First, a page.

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Pentagon Quilt #4
|| 9/24/2007 || 8:27 pm || Comments Off on Pentagon Quilt #4 || ||

: rendered at 18,000 X 12,000 :

View the Google Map of the Pentagon

View Details:

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Pentagon Quilt #3
|| 9/22/2007 || 8:24 pm || Comments Off on Pentagon Quilt #3 || ||

: rendered at 18,000 X 12,000 :

In light of the album cover, I decided to make a few more maps of the Pentagon. Using new imagery taken in September of 2005 by Aerial Express and released by the USGS at 0.5 meters (approximately 1.6-foot). The first rendered was a botch. Somehow when I was changing the design around I messed up and created an imperfect map, which I prefer not to publish. Howerver, I was able to sample it to make a derivative tessellation that I used for this map.

View the Google Map of the Pentagon

: zoom out from center :

View the rest of the details:

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My first album cover: Thievery Corporation – “Supreme Illusion”
|| 9/17/2007 || 1:06 pm || Comments Off on My first album cover: Thievery Corporation – “Supreme Illusion” || ||

I am very honored to have my first album cover be from DC-based, international recording artist, Thievery Corporation. They have been nominated twice for a Grammy Award for best package design and I personally feel that this album cover uniquely showcases their “outernational” style. Record cover features Lower Manhattan Quilt and Pentagon Quilt


Related Music Entries:

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Los Alamitos Circle Quilt #3
|| 9/15/2007 || 4:09 pm || Comments Off on Los Alamitos Circle Quilt #3 || ||

: rendered at 18,000 X 12,000 :
Los Alamitos Circle Quilt no.3 by Nikolas Schiller

Using this portion of the Los Alamitos Quilt #2, I created a derivative tessellation to create this map.

View the Google Map Los Alamitos Circle in Long Beach, California.

View Map Details:

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1880 Street Railway Map of the City of Washington
|| 9/14/2007 || 4:28 pm || Comments Off on 1880 Street Railway Map of the City of Washington || ||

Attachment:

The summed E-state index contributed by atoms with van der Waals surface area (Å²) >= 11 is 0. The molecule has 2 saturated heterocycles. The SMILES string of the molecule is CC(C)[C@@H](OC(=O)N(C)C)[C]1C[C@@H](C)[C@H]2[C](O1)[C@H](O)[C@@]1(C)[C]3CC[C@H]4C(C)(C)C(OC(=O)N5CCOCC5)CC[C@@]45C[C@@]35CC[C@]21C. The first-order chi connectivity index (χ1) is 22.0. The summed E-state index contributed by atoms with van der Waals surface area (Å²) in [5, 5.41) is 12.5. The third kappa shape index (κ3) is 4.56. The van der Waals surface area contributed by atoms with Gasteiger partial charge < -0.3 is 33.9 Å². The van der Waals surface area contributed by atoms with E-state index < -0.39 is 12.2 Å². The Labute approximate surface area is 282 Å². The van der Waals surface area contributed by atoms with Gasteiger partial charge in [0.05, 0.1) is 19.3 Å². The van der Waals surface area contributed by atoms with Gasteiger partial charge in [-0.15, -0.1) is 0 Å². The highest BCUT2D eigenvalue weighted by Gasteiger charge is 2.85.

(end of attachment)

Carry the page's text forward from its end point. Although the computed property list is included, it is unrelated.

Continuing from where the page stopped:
Using map #10 from 1880 Statistical Map of the City of Washington, I was able to make this unique, interactive, antique map mashup.

View the Google Maplet

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Los Alamitos Circle Quilt #2
|| 9/12/2007 || 4:03 pm || Comments Off on Los Alamitos Circle Quilt #2 || ||

: rendered at 18,000 X 12,000 :

Using this portion of the Los Alamitos Quilt, I created a derivative tessellation to create this map.

View the Google Map Los Alamitos Circle in Long Beach, California.

View Details:

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Los Alamitos Circle Quilt
|| 9/11/2007 || 3:42 pm || Comments Off on Los Alamitos Circle Quilt || ||

: rendered at 18,000 X 12,000 :

From the Wikipedia entry:

The Los Alamitos Traffic Circle, informally known as the Long Beach Traffic Circle (or just the Traffic Circle, since there are no other high volume traffic circles in Southern California), is a roundabout at the intersection of Lakewood Boulevard (former California State Route 19), Pacific Coast Highway (California State Route 1/former US Highway 101 Alternate) and Los Coyotes Diagonal in Long Beach, California.

In the coming weeks, I am going to go through my maps and tag all the maps that feature traffic circles. I’ve made quite a few now. I would like to find more traffic circles in the Los Angeles area that are similar to the Los Alamitos Circle. Please contact me if you know of any.

View the Google Map Los Alamitos Circle in Long Beach, California.

View Details:

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A Digital Scrapbook for the Past, Present, and Future.

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Nikolas Schiller is a second-class American citizen living in America's last colony, Washington, DC. This blog is my on-line repository of what I have created or found on-line since May of 2004. If you have any questions or comments, please contact:

If you would like to use content found here, please consult my Fair Use page.

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  • thank you,
    come again!